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Black Bear Steak

redips Aug 10, 2011 05:19 PM

I brought home a black bear steak today (a bit of an impulse, but excited to explore it). Any interesting recipes or cooking techniques?

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  1. pikawicca RE: redips Aug 10, 2011 05:32 PM

    Good luck with that . I was served roasted roasted black bear steak about 50 years ago, I will never forget the rancid, greasy mess of meat or the stench. Strongly suggest you cook it outdoors.

    4 Replies
    1. re: pikawicca
      jvanderh RE: pikawicca Aug 11, 2011 06:30 AM

      Could this have been a freshness issue?

      1. re: jvanderh
        pikawicca RE: jvanderh Aug 11, 2011 06:43 AM


      2. re: pikawicca
        lcool RE: pikawicca Aug 11, 2011 06:52 AM

        autumn hunt,tasted and smelled just like everything it ate gone bad/spring bear WORSE,lean,dry and ammonia like," just off" after their long hybernation

        spring,small bear far enough south almost no hybernation factor OK ,not worth seeking out

        only familiar with large cuts,think shoulder,after a long braise cooked outdoors

        1. re: pikawicca
          John E. RE: pikawicca Sep 7, 2011 07:44 AM

          A few years ago my father had the same reaction as you. Back then there were a lot of bears eating garbage at the city dumps in bear country and the bear meat reflected that. Turn the clock ahead 30 years (1990) and he said the bear ribs he was served were delicious. I've never heard of anybody cooking bear like steaks, only a slow braise. (I live in Minnesota. We have 30,000 black bear. They used to be an uncommon sight, now it is not unusual to hear about them wandering around the northern suburbs of the Twin Cities).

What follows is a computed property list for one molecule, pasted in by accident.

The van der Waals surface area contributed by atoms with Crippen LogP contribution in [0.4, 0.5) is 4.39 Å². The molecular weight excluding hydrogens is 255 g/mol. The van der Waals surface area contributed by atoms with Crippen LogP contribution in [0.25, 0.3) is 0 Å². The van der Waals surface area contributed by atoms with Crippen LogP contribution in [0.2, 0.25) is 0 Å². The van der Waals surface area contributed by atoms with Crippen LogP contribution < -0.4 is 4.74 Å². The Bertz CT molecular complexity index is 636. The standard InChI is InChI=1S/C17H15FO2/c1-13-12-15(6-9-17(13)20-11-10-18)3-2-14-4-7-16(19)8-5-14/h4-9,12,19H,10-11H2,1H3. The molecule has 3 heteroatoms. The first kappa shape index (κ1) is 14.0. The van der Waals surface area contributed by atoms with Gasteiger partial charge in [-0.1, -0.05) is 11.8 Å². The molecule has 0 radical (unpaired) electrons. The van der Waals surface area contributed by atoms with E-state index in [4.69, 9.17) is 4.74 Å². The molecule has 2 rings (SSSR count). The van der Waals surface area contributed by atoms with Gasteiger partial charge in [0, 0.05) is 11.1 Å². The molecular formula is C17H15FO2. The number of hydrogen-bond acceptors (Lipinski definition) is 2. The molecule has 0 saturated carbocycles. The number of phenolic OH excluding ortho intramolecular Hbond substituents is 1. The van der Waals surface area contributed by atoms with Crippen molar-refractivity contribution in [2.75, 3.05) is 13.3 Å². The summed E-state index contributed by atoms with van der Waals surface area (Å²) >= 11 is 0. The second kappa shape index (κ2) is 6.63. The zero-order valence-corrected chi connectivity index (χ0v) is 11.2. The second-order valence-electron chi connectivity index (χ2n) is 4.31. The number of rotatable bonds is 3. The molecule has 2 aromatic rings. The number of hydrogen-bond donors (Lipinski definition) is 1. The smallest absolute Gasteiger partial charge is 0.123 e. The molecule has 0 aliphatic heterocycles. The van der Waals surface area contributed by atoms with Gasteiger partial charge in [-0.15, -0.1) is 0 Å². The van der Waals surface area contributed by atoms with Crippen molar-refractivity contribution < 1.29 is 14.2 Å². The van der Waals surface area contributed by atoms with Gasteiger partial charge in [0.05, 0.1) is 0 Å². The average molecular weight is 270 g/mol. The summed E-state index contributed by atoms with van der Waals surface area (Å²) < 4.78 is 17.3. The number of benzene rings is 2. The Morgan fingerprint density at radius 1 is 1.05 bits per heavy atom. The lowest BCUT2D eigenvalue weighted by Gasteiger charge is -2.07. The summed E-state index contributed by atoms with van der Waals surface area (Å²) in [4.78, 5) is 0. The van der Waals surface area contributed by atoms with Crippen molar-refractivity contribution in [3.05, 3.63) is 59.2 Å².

2. s
          sdv231 RE: redips Aug 10, 2011 05:58 PM

          cook it exactly as you would a brown bear steak, you will not even tell the difference lol just kidding . I have no ideas , but looking foward to hear what you do with it

          1. a
            acgold7 RE: redips Aug 10, 2011 06:15 PM

            You should be aware that while trichinosis is virtually extinct in pork, it is reportedly still found in bear meat so you'll need to cook it to well done (actually, anything above 140F, or about Medium).

            3 Replies
            1. re: acgold7
              pikawicca RE: acgold7 Aug 10, 2011 06:27 PM

              You wouldn't want to eat this stuff rare in any event (shudder).

              1. re: acgold7
                lcool RE: acgold7 Aug 11, 2011 07:05 AM

                spot on about the trichinosis and bears,took out many an arctic explorer in trouble without the cooking fuel needed to make it safe to eat
                We have a shot for pigs to solve trichinosis,however poultry is a different story.Hence we eat much pork not brought to 135*/145*f ,not the case with our chickens or turkeys.
                Trichinosis is killed by freezing,don't remember number of days per pound but it isn't long.
                Was it labeled "previously frozen"?

                1. re: lcool
                  acgold7 RE: lcool Aug 11, 2011 09:59 AM

                  You need to freeze for at least a month and this technique works for pork but not game, according to the authorities who are supposed to know about this.

              2. visciole RE: redips Aug 10, 2011 07:20 PM

                When you say you brought it home does that mean you bought it in a store? If so I'm guessing it's farmed, and not wild? I imagine farmed bear would be much different than wild bear in terms of taste.

                9 Replies
                1. re: visciole
                  pikawicca RE: visciole Aug 10, 2011 07:26 PM

                  I've never heard of anyone farming bear.

                  1. re: pikawicca
                    lcool RE: pikawicca Aug 11, 2011 07:08 AM

                    It's being done to "milk" the gall bladder for bile,big in Asia.I like to think it isn't a business model in the USA,but you never know.

                    1. re: pikawicca
                      GDSwamp RE: pikawicca Aug 11, 2011 08:53 AM

                      Bear farmers go through a LOT of sheepdogs every year.

                      1. re: GDSwamp